The Britney-glammed elevator dipped, and I gripped the railing on the side and tilted my head as “. . . Baby One More Time” started playing. I could have sworn the Britney poster was moving. All I needed was a schoolgirl outfit and I’d be all set to star in my own music video. Then again, I’d probably end up getting arrested, because that was JUST the type of day I was having. I could see it now—Reid Emory’s newest publicist arrested for pretending to be a teenage woman and hitting on a minor after chasing him down the street over a stolen doughnut.

  Whoa. I swayed on my feet. How did I get from schoolgirl outfit to doughnut? Or taking advantage of minors?

  “Hey.” Reid elbowed me as the elevator finally rumbled to a stop. “You did good in there.”

  I nodded, not trusting my voice to be slur-free as I continued digging my fingers into the metal rail.

  The doors opened.

  I didn’t move.

  Afraid that if I did I’d puke.

  Just how much did I drink up there?

  “It happens.” Reid gripped my arm and led me gently out the doors. “He has that effect on people.”

  “I have . . .” I cleared my throat and widened my eyes, thinking, Surely if I go all owl-eye on Reid, I won’t look intoxicated. Right, because not blinking really sells someone on your sobriety, said no person ever. “No idea.” I licked my dry lips. “What you’re referring to.”

  Reid released my arm and very gently pushed my body with his pointer finger. I nearly toppled over—would have, had he not grabbed me again and sighed. “That’s what I’m talking about. Don’t blame yourself. It’s the Max effect.”

  “But we won.” I nodded. “Or actually, you won, with your quick thinking. Now we can just pretend we hate each other.” I frowned. “No, wait, that won’t work. We still have to date and convince the media that you’re taming me.” My head started to pound. “I’m starving. Are you starving?”

  Reid said nothing and just held me closer to his body.

  “You smell like—” I inhaled his shirt, my nose plastered against it like a hound ready to chase a coon across the country. “Sexy sex cologne.”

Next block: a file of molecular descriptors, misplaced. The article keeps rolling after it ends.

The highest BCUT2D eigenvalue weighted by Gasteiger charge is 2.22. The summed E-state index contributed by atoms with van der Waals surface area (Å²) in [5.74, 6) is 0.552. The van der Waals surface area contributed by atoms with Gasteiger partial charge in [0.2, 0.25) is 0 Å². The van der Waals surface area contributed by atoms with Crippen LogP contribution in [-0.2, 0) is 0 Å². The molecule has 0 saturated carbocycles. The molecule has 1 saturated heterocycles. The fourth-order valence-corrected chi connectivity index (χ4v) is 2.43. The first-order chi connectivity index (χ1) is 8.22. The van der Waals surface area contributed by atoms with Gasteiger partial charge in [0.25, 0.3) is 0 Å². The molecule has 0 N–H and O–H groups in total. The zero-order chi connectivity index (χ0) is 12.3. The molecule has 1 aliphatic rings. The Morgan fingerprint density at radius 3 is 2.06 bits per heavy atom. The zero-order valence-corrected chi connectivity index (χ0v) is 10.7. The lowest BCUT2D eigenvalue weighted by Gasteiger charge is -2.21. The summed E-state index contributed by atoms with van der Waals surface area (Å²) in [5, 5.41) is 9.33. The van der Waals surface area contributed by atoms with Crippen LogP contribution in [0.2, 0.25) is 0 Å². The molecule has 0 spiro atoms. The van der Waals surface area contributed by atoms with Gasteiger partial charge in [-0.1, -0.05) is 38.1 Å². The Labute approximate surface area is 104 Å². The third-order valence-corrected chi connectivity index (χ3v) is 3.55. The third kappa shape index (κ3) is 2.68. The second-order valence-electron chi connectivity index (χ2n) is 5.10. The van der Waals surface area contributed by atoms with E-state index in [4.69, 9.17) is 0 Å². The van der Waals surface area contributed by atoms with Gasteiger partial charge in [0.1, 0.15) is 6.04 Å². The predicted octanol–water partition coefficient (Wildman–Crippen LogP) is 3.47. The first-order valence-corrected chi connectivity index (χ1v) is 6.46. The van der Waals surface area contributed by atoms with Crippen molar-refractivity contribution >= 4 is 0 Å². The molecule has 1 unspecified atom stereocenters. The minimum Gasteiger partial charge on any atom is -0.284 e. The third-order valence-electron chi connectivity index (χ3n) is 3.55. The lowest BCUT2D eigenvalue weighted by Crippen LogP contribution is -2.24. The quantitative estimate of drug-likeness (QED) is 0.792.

“Oh?” Reid nodded. “Good, because that’s what I was doing the whole time you were tossing back whiskey upstairs, having sex so that my na
tural musk would attract perfect strangers.”

  “You were?”

  “Jeez, where do you live? I need to get you home.”

  It started to rain. “I live in a pond.” I spread my arms wide, then toppled forward, my purse falling down around my wrist. I swung it around in the air like an ax. “Under the sea . . .” I giggled, then started wiggling my hips. “Under the sea, down where it’s wetter, down where it’s better, take it from me!” Somehow I’d taken on a very convincing accent. I was seriously hilarious. Why wasn’t Reid dying of laughter?

  Reid grinned. Then pulled out his cell and snapped a few photos.

  “That good, huh?” I winked, then nearly fell backward down the concrete stairs leading to the street.

  “Yeah, Sebastian, words can’t describe. So I took a picture. Might post it to Facebook later, tag you in it, add a few choice hashtags, like #sebastianlives, #savecrabseatshrimp, and #Girlsgonewildtheshrewedition.”

  I saw two Reids. My stomach plummeted, sinking to my feet. “Ugh, I don’t feel so good.”

  “Well, you look awesome.” Reid grabbed my hand.

  I curled my lips up at him in disgust.

  “Especially that face—that one’s my favorite. If I squint and tilt my head you resemble a pissed-off poodle. Tell me, does your hair have a name? Considering it’s like a separate organism living off your body? Let’s call it Parasite Bob.”

  “You’re a parasite!” I yelled.

  “Shh, Sebastian. We’ll get you back to the ocean, just calm down.”

  “I’m not a crab!” I wailed, suddenly craving crab like none other.

  “Of course you don’t have crabs!” Reid countered. “Poor thing.” He motioned his head toward curious onlookers. “It’s a good thing our city cares for the homeless.”

  I dug my feet into the ground. “I’m not homeless, you bastard!”

  “Then show me where you live so I can make you a pot of coffee and hatch out a plan that leaves Max out of our lives and keeps us from going to prison.”

  “Prison? Why would we go to prison?”

  “Max. I may kill him. I’ve threatened him for years, but this may just be the one time I follow through.” His face was serious; not a hint of humor marred his perfect features. Okay, so maybe it was safer for all parties if we got farther away from the building.